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A Man Who Has Nothing In Particular To Recommend Him Discusses All Sorts of Subjects at Random as Though He Knew Everything

Jupiter And Mars

That kid he bombs around the lot in my Caddie and I’ve got my heart in my throat just tossing him the keys but he never misses so what the hell. He’s dressed like he’s waiting for an organ grinder, not me, but the missus think’s he’s some kinda handsome and what’s the harm in that. Young man should be handsome and see some hubba hubba wife now and then so he knows why he’s groping that neighborhood girl in the back of a jalopy for.

Jesus she steps out like a queen. The monkey missing his tin cup holds the door and she puts out one leg with the seam running up the back and he’s transfixed like he’s a gimp at Lourdes and she’s coming down from a cloud. She’s got a halo of perfume and radiation from the silk and glitters a bit on the fingers. We go in and the Caddie gets a workout.

There’s the maitre d and he knows me and there’s no fuss except the fussing over a guy likes. The wife inspects the ceiling and Rocco says his little prayer of a tip and massages me a bit. He inspects the long memorized seating plan like it’s a lost scroll instead of his reason for being. “I might just have something near the floor ’cause I know missus, well, she can dance is what I’m sayin’.”

The coat check girl is the homely one, and even she could start a knifefight on any corner in Naples just by walking past. The girl who takes you to the table could get the Pope to reconsider.

There’s too many onions but they’re sweet. The wood pressed into a little quilt reveals itself as you make your way to the bottom of the bowl. Bread in a basket, O and V in the cruets, two ashtrays. Chianti, Franco; ten bucks and it’s the best Chianti in the world, with the cock right there on the stripe like back home. The stuffy guys, the dentists with Yankee names come in here and order sangiovese for their stringy wives to ooh and aah over and pay twenty ’cause they don’t know no better.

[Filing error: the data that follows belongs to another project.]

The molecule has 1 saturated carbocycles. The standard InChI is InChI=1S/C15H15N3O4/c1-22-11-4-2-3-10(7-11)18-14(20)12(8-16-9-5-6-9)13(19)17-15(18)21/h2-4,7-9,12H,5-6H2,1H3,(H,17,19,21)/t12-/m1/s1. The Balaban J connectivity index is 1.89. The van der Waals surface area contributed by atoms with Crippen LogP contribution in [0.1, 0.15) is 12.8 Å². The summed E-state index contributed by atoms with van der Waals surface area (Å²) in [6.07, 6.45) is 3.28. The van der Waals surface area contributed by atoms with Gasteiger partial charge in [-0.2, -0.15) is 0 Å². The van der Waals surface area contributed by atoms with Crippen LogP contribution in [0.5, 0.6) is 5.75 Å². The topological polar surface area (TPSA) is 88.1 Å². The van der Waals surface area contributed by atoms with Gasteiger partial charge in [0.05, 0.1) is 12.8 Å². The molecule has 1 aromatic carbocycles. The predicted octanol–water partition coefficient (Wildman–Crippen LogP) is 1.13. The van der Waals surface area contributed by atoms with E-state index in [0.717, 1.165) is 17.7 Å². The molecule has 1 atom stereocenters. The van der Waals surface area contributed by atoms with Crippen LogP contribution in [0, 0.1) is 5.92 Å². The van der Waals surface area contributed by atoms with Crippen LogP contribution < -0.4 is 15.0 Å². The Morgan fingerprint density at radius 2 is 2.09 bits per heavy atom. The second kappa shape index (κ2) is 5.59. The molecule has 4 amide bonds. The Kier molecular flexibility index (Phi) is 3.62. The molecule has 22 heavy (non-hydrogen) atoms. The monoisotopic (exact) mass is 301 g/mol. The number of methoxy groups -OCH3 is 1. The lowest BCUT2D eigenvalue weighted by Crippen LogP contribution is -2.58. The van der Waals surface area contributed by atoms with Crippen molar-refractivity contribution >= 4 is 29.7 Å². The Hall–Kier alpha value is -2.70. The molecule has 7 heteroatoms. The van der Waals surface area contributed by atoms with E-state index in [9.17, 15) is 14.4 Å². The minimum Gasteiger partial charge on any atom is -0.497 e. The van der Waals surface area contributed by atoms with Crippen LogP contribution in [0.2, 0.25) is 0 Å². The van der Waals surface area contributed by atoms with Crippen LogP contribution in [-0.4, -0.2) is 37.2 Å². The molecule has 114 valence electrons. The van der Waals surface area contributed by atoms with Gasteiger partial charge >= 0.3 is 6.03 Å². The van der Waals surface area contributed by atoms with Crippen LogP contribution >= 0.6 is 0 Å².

The dentist Yankees drift by on the dance floor and you can see them eying the real woman you got, pushing the limits of her dress every which place — Bam! Boop! Bap! — and he’s got the skinny sorority girl who moves around like a giraffe in a straightjacket and you know right off that she moves like that everywhere. That’s why he can’t stop robbing a peek at the missus when he can; they always sneak out of the house in their mind in here, the white bread. They couldn’t handle a woman like I got anyway. They should stick to the ingenues who reach for the diazepam instead of the kitchen knives when you piss her off.

In other words, please be true. In other words, I love you.

(Reader and commenter Misterarthur sent me that video, for the Hammond. Guys from Detroit know Hammond)

11 Responses

  1. That's good stuff dude. Stirs memories of the Patio Lounge, in D.C.
    50's, Oscar Peterson, George Shearing, Stan Getz ,etc. No rap.

  2. Your post reminds me of what might have followed 'It's All Over Now Baby Blue', if Dylan had been literate, and hadn't become jaded so quickly and slipped completely into posing the enigma by 1966. Poetic and beautifully stark, and it doesn't matter if you sing like an angel or like fingernails on a chalkboard.

  3. Glad you liked it. If anyone else does, I recommend "Goodfellas" by the same group. Similar Italo-American standards. Fab musicians enjoying playing music that's close to their hearts – and probably music they grew up hearing in their homes.

  4. Ah yes, diazepam and Italians. Reminds me of a small pharma company I worked with about 15 years ago. We were working on an FDA submission of a formulation of diazepam that was injected in the "other end" for fast absorption for seizure relief. I suggested they call it Innuendo. Oddly, they didn't take my suggestion.

  5. Wow – that brought back a lot of memories. When I was eight, my Dad started me on piano lessons – strictly a classical education, but evenings were reserved for jazz. First song I ever learned to play with some skill was "Fly me to the moon". At one point, he purchased a B3 with Leslie and I played FMTTM on that.

    Later on, my friend Dick Erikson of Re-Tunes purchased a Hammond B3 for his open mike nights – played that for an evening – what a sound – nothing like it.

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